1. Wow, I’m curious Ricardo how does this compare to the banks in NC? Hopefully we are in better shape the IA and LA.

    I’m glad to know you have your finger on this financial pulse.


    1. Terry – since the so called Great Recession began which most economists now agree actually began as early as third quarter of 2006 there have been more than 400 actual bank failures. This doesn’t account for those banks that were able to sell to other banks before being ordered liquidated by the FDIC. Neither does it count the coerced mergers or as like to call the shotgun mergers in the fast and furious days of TARP for example when Sherriff Hank Paulson ordered the merger of National City Bank and PNC, arch rivals who on paper were similar save that PNC had spun off its mortgage unit to Wells Fargo in a Joint Venture in late 2002.

      Since 2007 there have been 412 bank failures. The majority of those bank failures have been concentrated in four states Georgia (76), Florida (60), Illinois (50) and California rounding out the top four with 39 bank failures. When analyzing the information I found it interesting to learn the margin between fourth place California and fifth Place Minnesota was more than 100% with Minnesota having only 17 bank failures!

      By contrast during the same period North Carolina has seen only four bank failures and while on the surface that looks pretty good. However when compared for example to Texas’ 9 failed banks , a state with far more people and deposits it doesn’t look so hot!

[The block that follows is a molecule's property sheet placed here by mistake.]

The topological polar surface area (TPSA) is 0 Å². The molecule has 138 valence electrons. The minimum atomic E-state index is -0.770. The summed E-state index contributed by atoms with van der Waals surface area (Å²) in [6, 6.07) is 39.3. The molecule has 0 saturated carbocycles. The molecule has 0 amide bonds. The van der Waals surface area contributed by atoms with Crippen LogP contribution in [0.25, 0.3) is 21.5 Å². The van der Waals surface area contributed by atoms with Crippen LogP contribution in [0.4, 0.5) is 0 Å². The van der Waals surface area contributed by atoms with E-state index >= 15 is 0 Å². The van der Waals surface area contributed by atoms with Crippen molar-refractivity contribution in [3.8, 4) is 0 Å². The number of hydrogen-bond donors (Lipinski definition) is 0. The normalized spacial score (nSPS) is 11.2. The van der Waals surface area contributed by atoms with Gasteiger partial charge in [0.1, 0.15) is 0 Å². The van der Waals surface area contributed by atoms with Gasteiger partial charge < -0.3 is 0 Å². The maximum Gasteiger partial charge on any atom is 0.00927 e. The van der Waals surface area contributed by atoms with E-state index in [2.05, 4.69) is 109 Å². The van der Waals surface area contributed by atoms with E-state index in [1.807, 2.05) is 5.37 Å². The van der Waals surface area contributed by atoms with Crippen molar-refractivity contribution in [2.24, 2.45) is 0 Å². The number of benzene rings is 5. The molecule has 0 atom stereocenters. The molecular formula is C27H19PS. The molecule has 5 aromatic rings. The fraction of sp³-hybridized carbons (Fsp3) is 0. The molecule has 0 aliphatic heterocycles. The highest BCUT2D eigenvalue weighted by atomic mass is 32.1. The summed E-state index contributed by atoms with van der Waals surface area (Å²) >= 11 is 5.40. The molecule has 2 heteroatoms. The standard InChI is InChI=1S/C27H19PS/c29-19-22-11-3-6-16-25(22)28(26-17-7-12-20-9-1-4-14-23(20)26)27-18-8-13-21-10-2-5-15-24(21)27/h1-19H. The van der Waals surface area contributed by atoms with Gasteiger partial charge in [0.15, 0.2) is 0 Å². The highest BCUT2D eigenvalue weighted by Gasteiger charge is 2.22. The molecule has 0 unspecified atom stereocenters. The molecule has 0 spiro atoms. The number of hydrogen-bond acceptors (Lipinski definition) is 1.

While a majority of the bank failures occurred in 2009 and 2010 this year appears to have been slow down with only 90 failures thus far but that is still a huge number given there wasn’t a single closing in 2006 & 2005 and in 2004 there were only four (4) bank closings the entire year!

      In the Triangle we have a few banks here in our own bank yards that are under written agreements to improve their balance sheets and ebb the flow of their loan losses generally a pre-cursor to being closed. According the Triangle Business Journal, Roughly half of Triangle banks are now dealing with fewer credit troubles than at the close of 2010. The other half are dealing with more. Four Oaks Bank for example is a bank that was established in 1912 is one that has been in trouble all year and in cost cutting move in November closed its Garner branch.

      In 2011 Dodd-Frank Financial Reform Legislation introduced 240 new rules and 59 new federal agencies that financial institutions will have had to learn to conduct profitable business within those rules and agencies and it won’t be easy. Bank of America recently learned just how difficult with its steaming pile of media back-lash they received when announcing they intended to charge $5 per month for customers to use debit cards. This was a real shock to consumers who for the past 15 years had grown accustomed to not paying any fees at all.

      We’ll see what 2012 brings but if I had to guess, I would say the bank failures will slow down, but if 2004 – 2006 only saw 4 failures, and 90 year to date is an improvement of more than 33% I’m hesitant to say that anything less than 60 would be good, but perhaps this is our new normal for the time being!

      Thanks again for the great and thought provoking question.